Wednesday, August 29, 2018

Is Ketchup a Jelly or a Jam?

Today, the students in my two afternoon classes asked 3700 questions, almost simultaneously.  

While this may seem a tad confusing, and a lot deafening, it might help to clarify that they were writing the questions in their Whitebooks, and not actually shouting -- or even whispering -- them aloud.  I spent the time giving the class some space, and then quietly circulated and chatted with some individually.

"Is ketchup a jelly or a jam?"

Honestly, not a question I had ever considered, and almost dismissed the thought, until the questioner chatted a bit about the confusion the world has over whether tomatoes are fruits or vegetables.

Now the goal of this exercise is to randomly write, freeing your mind, and generate 100 questions.  In past years, we encouraged this by creating dice with WHO-WHAT-WHEN-WHERE-WHY-HOW, helping to keep the questions flowing.  That proved to be more of a distraction -- especially when 20 kids were simultaneously tossing wooden dice on a table.  Not exactly conducive to free-thinking creativity.

I encourage you to try this activity for yourself.  Ask 100 questions, but think about none of them.  Just write them down in a list, all in one sitting.  (If you want to play along, STOP reading this blog now, and go do it. )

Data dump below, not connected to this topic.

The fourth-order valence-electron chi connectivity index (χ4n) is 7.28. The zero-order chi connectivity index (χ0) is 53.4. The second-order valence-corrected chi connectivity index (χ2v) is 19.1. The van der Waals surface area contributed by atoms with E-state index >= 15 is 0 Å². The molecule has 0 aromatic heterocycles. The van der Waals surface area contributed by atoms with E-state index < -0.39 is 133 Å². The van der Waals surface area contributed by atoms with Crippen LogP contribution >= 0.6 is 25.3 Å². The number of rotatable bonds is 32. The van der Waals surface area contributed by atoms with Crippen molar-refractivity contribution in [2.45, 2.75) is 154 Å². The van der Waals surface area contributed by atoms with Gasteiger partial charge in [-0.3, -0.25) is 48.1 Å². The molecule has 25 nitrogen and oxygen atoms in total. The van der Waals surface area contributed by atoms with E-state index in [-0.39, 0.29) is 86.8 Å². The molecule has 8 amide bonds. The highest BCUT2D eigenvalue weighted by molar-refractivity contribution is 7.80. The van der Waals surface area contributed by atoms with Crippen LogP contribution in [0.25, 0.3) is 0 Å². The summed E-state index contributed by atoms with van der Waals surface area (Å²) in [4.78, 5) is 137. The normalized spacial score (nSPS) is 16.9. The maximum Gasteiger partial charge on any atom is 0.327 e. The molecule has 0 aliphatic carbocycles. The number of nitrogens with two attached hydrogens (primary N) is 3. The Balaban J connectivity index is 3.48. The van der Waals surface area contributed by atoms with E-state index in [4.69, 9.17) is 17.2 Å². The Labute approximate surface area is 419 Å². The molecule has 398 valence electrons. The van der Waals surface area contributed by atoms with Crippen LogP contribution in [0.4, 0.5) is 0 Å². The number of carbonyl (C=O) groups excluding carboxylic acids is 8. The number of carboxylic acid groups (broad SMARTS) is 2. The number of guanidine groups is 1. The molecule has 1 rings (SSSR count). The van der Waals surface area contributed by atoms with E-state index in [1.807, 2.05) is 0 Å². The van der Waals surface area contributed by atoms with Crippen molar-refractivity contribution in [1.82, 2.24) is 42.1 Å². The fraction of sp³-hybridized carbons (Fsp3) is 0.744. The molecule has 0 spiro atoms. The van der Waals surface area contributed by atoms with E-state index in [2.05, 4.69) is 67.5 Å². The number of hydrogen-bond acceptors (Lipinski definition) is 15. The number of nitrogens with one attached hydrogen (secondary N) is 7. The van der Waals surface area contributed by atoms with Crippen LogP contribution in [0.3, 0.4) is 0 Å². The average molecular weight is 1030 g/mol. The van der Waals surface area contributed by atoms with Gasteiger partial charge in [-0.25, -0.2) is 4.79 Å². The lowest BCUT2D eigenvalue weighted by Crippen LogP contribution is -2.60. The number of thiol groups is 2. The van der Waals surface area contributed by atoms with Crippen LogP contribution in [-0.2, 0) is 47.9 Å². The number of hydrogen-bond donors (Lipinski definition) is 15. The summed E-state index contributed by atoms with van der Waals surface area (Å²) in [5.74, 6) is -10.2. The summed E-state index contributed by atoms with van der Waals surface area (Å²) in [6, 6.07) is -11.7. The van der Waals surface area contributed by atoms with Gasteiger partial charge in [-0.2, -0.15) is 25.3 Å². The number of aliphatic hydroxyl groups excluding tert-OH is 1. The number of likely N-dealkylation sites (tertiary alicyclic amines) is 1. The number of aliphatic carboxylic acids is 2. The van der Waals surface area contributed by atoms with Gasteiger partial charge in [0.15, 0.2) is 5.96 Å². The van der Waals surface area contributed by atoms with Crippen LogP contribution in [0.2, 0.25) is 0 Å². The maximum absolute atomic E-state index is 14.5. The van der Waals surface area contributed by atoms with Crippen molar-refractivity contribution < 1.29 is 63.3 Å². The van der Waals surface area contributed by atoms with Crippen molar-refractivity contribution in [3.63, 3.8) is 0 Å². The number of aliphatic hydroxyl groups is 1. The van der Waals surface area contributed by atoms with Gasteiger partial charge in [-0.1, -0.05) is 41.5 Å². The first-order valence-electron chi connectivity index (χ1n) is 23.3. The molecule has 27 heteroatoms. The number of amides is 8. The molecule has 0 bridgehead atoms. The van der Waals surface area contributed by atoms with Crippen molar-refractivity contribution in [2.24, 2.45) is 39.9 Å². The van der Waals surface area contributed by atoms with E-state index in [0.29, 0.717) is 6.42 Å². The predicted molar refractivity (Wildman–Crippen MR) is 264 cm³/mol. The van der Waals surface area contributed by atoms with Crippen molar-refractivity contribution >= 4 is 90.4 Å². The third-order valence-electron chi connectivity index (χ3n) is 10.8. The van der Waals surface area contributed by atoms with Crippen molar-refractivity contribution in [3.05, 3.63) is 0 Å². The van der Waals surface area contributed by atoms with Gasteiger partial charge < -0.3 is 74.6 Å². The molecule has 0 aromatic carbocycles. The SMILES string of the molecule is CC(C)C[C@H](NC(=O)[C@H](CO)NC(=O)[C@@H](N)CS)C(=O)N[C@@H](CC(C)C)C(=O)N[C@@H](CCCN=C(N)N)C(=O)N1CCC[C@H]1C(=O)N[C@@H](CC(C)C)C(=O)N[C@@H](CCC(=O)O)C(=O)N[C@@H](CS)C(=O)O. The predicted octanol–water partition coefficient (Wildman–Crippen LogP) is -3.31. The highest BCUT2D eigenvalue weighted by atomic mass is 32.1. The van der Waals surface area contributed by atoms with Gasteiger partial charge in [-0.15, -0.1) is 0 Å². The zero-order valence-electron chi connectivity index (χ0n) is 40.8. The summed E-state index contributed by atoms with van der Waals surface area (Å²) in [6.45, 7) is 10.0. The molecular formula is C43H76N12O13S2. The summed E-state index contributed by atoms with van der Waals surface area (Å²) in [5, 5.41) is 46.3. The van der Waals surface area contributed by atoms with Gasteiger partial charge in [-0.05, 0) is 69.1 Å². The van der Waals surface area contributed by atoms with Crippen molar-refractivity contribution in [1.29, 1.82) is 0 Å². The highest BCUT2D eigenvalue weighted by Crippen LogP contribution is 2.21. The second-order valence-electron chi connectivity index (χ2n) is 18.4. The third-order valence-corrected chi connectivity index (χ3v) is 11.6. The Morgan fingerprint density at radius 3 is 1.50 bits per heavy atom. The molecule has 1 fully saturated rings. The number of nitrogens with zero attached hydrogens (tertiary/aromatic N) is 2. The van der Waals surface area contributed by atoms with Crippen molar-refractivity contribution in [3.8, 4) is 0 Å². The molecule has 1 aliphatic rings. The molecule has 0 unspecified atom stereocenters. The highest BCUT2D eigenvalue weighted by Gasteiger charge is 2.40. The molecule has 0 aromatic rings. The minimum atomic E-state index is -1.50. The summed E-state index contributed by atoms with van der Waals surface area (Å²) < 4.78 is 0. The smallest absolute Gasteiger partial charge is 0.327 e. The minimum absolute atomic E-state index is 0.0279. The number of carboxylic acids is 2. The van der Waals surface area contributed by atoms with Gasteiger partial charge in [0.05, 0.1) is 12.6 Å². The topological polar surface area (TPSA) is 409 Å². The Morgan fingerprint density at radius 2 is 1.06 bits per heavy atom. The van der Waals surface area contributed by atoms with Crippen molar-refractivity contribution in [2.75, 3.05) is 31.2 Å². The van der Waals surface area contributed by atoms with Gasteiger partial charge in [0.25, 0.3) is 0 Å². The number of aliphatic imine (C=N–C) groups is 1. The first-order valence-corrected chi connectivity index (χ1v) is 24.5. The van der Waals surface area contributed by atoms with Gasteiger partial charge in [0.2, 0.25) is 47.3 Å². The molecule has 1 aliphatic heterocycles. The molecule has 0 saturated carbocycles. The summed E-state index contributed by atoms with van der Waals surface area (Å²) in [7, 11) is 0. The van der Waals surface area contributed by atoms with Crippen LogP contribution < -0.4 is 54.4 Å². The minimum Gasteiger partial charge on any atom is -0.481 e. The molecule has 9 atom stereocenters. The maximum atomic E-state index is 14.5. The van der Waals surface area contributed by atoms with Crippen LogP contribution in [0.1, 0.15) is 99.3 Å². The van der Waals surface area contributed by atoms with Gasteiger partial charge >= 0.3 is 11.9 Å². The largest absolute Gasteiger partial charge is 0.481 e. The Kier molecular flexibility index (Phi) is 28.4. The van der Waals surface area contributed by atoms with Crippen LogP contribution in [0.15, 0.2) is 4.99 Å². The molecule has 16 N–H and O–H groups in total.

This semester's topic in Themes in Literature is "Think Like da Vinci," and loosely based on Michael Gelb's book by the same name.  The first exploration is a focus on "Curiosita," (with an accent over the "a" that I have no idea how to insert in this platform), or a study of how curious one might be.  The most difficult part of teaching this class -- and there really is very little that is difficult once the "teacher of the gifted" succumbs to the idea that he/she will NEVER be the smartest person in the classroom, so "sit back and enjoy the ride...", is wanting to chat and explore fascinating scenarios about condiments, and the like.  

I am proud to say that NO ONE in my class was entertained by my knowledge of the difference between jelly and jam today.  (You, however, may not be as fortunate.  One has chunks of fruit, while the other is strained before canning.)  I simply moved on to the next student, leaving the questions on fruits vs. vegetables percolating in the head of the questioner.

For those of you playing along:  Choose eight colored markers, and sort your 100 questions through the following lenses:


What causes you to think the hardest?  Are you a philosopher or a sociologist?  A scientist or a politician?  Just like da Vinci, these kids are all over the map, subconsciously, and consciously, asking questions through nearly every lens.  Next week, we'll examine the areas of fascination, and collectively consider, just like da Vinci, a little bit more about how we think.  The Environmentalists will go head to head with the Economists.  The Futuristic folks may just clash with the Historians.

While I can definitively defend my position that ketchup is neither a jam or a jelly, there is little else that is that black and white in Themes in Lit.

And that's exactly the way it should be.  Every day should leave them wondering, asking questions, and wondering why everything that they knew is no longer black or white, but actually a confusing gray -- scratching their grey matter for a greater quest, and another da Vinci exploration day.

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